The top part 20 Education Next Articles of 2016April 27, 2019
Every December, Education Next announces typically the most popular articles we published throughout the past year determined by traffic.
This year, the top part article was “How Family Background Influences Student Achievement: Can schools narrow the gap?”?by Anna Egalite.
The article discusses four different family variables that will influence student achievement and also at ways in which schools can counterbalance the outcomes of these variables. It turned out element of an exceptional Education Next issue commemorating the 50th anniversary of James S. Coleman’s groundbreaking report, “Equality of Educational Opportunity.” Five other articles from that issue also visible on the top part 20 list.
Without further ado, here’s the listing:
|1.||How Family Background Influences Student Achievement
Can schools narrow the gap?
By Anna J. Egalite
|2.||After Common Core, States Set Rigorous Standards
Forty-five states improve the student proficiency bar
By Paul E. Peterson, Samuel Barrows and Thomas Gift
|3.||High School in the Future
Cutting-edge model capitalizes on blended learning to take personalization further
By Joanne Jacobs
|4.||What Matters for Student Achievement
Updating Coleman over the influence of homes and schools
By Eric A. Hanushek
|5.||In Schools, Teacher Quality Matters Most
Today’s research reinforces Coleman’s findings
By Dan Goldhaber
|6.||The Politics of the Common Core Assessments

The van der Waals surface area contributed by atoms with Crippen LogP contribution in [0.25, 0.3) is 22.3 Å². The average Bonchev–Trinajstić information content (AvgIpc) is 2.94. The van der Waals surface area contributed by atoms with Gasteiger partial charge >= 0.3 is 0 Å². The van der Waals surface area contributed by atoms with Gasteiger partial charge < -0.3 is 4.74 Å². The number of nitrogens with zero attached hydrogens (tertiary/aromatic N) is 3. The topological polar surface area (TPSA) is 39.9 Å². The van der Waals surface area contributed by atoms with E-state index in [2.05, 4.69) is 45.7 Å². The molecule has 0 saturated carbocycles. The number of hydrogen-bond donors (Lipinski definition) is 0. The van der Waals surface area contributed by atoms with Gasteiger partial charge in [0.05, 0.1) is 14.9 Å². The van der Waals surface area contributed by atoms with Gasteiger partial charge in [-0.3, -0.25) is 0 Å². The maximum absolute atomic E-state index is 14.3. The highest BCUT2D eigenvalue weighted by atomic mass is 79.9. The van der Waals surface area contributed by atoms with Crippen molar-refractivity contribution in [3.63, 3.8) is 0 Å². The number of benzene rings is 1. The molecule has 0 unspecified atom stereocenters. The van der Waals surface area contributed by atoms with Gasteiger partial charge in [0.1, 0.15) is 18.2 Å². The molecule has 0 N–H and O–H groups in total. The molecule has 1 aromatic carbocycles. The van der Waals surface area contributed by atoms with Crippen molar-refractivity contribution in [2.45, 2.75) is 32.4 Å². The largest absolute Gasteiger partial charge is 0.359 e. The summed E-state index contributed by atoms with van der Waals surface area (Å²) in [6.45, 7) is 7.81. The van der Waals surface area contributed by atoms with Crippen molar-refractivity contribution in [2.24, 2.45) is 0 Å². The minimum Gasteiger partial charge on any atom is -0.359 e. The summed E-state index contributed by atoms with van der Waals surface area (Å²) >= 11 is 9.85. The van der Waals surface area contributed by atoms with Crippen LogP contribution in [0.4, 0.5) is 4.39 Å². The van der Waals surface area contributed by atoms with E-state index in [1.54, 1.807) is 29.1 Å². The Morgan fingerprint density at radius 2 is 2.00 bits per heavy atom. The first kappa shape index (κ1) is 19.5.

Why states are quitting the PARCC and Smarter Balanced testing consortia
By?Ashley Jochim and Patrick McGuinn
|7.||Ten-year Trends in public places Opinion On the EdNext Poll
Common Core and vouchers down, but some other reforms still popular
By Paul E. Peterson, Michael B. Henderson, Martin R. West and Samuel Barrows
|8.||It Is effective Improve School Quality
States that boost student achievement could reap large economic gains
By Eric A. Hanushek, Jens Ruhose and Ludger Woessmann
|9.||Connecting to Practice
How we will put education research to work
By Thomas J. Kane
|10.||An Open Letter to Mark Zuckerberg and Priscilla Chan
Focus your philanthropy on innovation beyond your system
By Chester E. Finn, Jr.
|11.||Denver Expands Choice and Charters
Elected school board employs portfolio process to lift achievement
By David Osborne
|12.||The Life and Times during James S. Coleman
Hero and villain of college policy research
By Sally B. Kilgore
|13.||Teacher Home Visits
School-family partnerships foster student success
By June Kronholz
|14.||Desegregation Since the Coleman Report
Racial composition of colleges and student learning
By Steven Rivkin
|15.||Incomplete Reform in Baltimore
A transfer of authority university leaders falls short
By Betheny Gross and Ashley Jochim
|16.||“Children, be quiet watching your lesson”
The case for video time during class
By Michael J. Petrilli
|17.||School Closures In New york city City
Did students fare better after their high schools were closed?
By James J. Kemple
|18.||Innovation in Catholic Education
New methods of instruction and governance may revitalize the sector
By Kelly Robson and Andy Smarick
|19.||Teacher Race and School Discipline
Are students suspended less often when they have been an instructor of identical race?
By Constance A. Lindsay and Cassandra M. D. Hart
|20.||What Can we Find out about School Discipline Reform?
Assessing the choices to suspensions and expulsions
By Matthew P. Steinberg and Johanna Lacoe
Congratulations to all individuals authors!
P.S. You’ll find the highest 20 Education Next articles of 2015 here, 2014 here and 2013 here.
P.P.S. You can get the most notable 10 Education Next blogs of 2016 here.